The so-called Festival of Brexit – actually called UNBOXED, for reasons unknown – has finished and the National Audit Office (NAO) has published its report into the nine-month, £120 million horlicks. It cannot conceal the scale of the absurdities the taxpayer stumped up for. In this post-referendum festival, planned as a celebration of British creativity along the lines of the Great Exhibition of 1851 and the Festival of Britain 1951, approved projects included:
The report goes on to conclude that the festival failed to meet its audience engagement targets, despite all the cash: “In aggregate, the target for audience engagement was 9.2 million people under the base case.” The project was overseen by DCMS via a Programme Board with reps from the Treasury, Cabinet Office and DCMS staff.
A definitive sketch of the festival was written by Stuart McGurk for Politics Home (now 404’d). He reported that Oliver Dowden was the minister who first folded when organisers demanded that no mention of Brexit be allowed anywhere, for anything. McGurk’s account of the subsequent hustles, muddles and misconceptions causes jaws to fall. In his conclusion, he recalls watching footage of Tour de Moon’s finale musical act. It was, he says, “as perfect, in my mind, an artistic response to our current times as one could imagine. It is four people, in front of four microphones, simply screaming at the top of their lungs.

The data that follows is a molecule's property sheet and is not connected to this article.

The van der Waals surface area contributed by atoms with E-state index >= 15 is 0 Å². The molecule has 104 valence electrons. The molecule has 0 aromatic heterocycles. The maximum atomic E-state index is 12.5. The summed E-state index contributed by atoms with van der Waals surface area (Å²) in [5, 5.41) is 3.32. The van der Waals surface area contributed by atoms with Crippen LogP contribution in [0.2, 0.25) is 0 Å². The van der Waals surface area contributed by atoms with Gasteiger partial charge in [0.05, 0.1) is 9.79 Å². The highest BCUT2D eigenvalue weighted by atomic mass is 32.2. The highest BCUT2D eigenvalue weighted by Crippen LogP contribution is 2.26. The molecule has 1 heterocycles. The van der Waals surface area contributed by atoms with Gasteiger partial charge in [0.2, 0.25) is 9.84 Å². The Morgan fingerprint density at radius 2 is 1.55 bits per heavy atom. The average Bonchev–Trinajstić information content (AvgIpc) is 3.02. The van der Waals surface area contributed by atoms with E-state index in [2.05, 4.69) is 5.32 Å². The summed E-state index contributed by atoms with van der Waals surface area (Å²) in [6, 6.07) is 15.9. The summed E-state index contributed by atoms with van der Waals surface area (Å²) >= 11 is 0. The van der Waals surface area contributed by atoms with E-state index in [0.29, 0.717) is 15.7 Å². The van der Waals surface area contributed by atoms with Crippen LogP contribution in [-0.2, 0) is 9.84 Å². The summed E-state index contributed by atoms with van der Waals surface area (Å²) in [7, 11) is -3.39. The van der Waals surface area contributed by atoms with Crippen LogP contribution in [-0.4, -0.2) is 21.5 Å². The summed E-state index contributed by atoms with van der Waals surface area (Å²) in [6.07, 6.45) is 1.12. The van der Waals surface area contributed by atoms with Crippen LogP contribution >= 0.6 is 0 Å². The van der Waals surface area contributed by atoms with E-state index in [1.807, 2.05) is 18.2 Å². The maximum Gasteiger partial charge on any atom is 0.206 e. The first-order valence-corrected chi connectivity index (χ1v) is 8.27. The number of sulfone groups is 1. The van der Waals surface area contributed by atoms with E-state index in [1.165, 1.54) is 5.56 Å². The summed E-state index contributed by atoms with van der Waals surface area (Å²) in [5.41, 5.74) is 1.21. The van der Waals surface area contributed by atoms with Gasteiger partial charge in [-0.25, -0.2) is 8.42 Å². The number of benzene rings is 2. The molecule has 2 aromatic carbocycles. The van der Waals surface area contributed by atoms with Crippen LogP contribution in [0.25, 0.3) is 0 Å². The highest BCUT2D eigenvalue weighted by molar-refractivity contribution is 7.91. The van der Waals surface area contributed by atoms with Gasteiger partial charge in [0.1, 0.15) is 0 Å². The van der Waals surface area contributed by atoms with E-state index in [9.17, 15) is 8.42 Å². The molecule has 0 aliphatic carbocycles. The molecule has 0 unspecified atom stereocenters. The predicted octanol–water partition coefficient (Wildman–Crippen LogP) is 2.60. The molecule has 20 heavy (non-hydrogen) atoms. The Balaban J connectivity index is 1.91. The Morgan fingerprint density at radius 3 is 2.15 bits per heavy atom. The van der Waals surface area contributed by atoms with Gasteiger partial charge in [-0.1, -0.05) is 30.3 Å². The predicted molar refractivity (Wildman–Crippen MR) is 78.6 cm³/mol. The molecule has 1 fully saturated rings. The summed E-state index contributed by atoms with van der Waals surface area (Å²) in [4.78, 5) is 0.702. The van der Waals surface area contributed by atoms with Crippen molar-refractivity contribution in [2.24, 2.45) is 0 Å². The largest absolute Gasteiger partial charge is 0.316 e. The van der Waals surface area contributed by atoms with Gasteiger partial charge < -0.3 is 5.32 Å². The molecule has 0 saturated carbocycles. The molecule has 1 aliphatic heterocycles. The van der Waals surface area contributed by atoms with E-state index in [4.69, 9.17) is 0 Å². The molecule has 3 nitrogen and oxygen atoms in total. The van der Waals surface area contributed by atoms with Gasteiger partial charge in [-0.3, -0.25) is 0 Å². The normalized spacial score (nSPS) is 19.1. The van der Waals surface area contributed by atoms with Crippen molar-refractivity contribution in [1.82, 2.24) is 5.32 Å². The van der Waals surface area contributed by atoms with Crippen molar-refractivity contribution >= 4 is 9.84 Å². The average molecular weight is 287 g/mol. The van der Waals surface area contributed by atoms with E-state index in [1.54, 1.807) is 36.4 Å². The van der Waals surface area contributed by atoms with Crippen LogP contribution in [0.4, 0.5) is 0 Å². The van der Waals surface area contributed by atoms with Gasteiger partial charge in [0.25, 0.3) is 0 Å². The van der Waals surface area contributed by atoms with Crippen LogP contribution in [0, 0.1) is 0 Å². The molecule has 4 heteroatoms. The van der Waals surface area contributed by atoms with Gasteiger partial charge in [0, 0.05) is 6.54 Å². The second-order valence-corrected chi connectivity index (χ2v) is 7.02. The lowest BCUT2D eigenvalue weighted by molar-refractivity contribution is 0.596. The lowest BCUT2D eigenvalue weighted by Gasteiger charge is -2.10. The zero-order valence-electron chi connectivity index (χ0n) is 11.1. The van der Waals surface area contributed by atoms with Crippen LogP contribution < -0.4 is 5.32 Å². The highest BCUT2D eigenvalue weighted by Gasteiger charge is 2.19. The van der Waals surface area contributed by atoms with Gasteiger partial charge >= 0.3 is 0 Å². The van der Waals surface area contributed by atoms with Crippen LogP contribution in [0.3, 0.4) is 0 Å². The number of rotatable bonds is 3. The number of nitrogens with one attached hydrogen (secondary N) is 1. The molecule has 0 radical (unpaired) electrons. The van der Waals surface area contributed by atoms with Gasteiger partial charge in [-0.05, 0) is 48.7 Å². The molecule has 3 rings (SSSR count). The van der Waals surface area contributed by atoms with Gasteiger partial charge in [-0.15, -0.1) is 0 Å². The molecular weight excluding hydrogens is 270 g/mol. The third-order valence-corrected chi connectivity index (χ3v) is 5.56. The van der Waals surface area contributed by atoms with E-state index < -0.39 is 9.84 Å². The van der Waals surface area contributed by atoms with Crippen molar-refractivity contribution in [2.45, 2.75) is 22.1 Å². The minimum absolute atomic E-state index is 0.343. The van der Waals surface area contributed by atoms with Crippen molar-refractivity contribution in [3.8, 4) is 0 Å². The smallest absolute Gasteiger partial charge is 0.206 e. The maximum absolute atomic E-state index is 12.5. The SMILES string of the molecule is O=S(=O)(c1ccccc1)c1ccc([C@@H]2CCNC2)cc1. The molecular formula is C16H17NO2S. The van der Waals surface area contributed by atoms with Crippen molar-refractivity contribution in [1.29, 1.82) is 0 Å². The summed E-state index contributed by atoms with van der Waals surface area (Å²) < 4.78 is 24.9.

“ARGGGGHHGHHHHHHHHHH!” comes the sound from her MacBook Air as it begins to vibrate. “ARGGGGGGGHHHHHHHH!” it continues.
British creativity – the envy of the world.
The National Audit Office (NAO) estimates the cost of the pandemic has risen to a stupendous £372 billion, up £100 billion since its last report in January. £172 billion has already been spent and £26 billion worth of guaranteed loans are expected to be written off when businesses collapse after the financial support is withdrawn. The Coronavirus Job Retention Scheme and the Bounce Back Loan Schemes alone have cost £151 billion. The health and social care sector needed £97 billion. Programmes such as the Self Employment Support Scheme came to £55 billion and £65 billion will be spent on support for other public services and emergency responses.
The £372 billion cost of covid to the taxpayer amounts to spending of over £5,000 per head of population. Spending that will inevitably translate into higher taxes…
Ed Davey is expected to launch his bid for the LibDem leadership imminently, so it is good timing for the National Audit Office to release their report into his Hinkley Point deal today. Sir Edward was the Energy Secretary pushed though the £18 billion deal and insisted it was good value. The National Audit Office disagrees, this morning calling Hinkley Point “a risky and expensive project” that is “not value for money“. They say the case for the plant is “marginal“. As damning language as it gets…
Even more embarrassingly for Sir Edward, his own party opposes Hinkley Point. LibDem energy spokesman Lynne Featherstone says:
“Failing to call a stop to Hinkley will prove a costly mistake. The opportunity to pull the plug on Hinkley has been missed, and we will all pay for it from our pockets.”
The final humiliation for Davey. Well, depending on how his leadership bid goes…